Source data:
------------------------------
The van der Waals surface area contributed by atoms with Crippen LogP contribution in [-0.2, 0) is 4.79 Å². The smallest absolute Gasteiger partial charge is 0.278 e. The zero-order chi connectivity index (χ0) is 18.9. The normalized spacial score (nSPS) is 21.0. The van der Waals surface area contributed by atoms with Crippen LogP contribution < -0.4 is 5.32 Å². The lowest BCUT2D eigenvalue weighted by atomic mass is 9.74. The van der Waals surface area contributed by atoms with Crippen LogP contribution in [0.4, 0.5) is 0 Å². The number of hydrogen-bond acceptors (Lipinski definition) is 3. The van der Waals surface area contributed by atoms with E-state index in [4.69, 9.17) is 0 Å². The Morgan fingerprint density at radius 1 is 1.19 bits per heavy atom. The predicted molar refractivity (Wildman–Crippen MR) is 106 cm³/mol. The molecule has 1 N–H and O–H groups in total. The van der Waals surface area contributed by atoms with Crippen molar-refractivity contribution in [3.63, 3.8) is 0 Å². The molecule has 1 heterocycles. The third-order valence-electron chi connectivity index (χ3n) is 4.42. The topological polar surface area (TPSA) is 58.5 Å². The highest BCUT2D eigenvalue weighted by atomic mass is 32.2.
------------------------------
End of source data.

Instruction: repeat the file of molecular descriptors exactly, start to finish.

The van der Waals surface area contributed by atoms with Crippen LogP contribution in [-0.2, 0) is 4.79 Å². The smallest absolute Gasteiger partial charge is 0.278 e. The zero-order chi connectivity index (χ0) is 18.9. The normalized spacial score (nSPS) is 21.0. The van der Waals surface area contributed by atoms with Crippen LogP contribution < -0.4 is 5.32 Å². The lowest BCUT2D eigenvalue weighted by atomic mass is 9.74. The van der Waals surface area contributed by atoms with Crippen LogP contribution in [0.4, 0.5) is 0 Å². The number of hydrogen-bond acceptors (Lipinski definition) is 3. The van der Waals surface area contributed by atoms with E-state index in [4.69, 9.17) is 0 Å². The Morgan fingerprint density at radius 1 is 1.19 bits per heavy atom. The predicted molar refractivity (Wildman–Crippen MR) is 106 cm³/mol. The molecule has 1 N–H and O–H groups in total. The van der Waals surface area contributed by atoms with Crippen molar-refractivity contribution in [3.63, 3.8) is 0 Å². The molecule has 1 heterocycles. The third-order valence-electron chi connectivity index (χ3n) is 4.42. The topological polar surface area (TPSA) is 58.5 Å². The highest BCUT2D eigenvalue weighted by atomic mass is 32.2.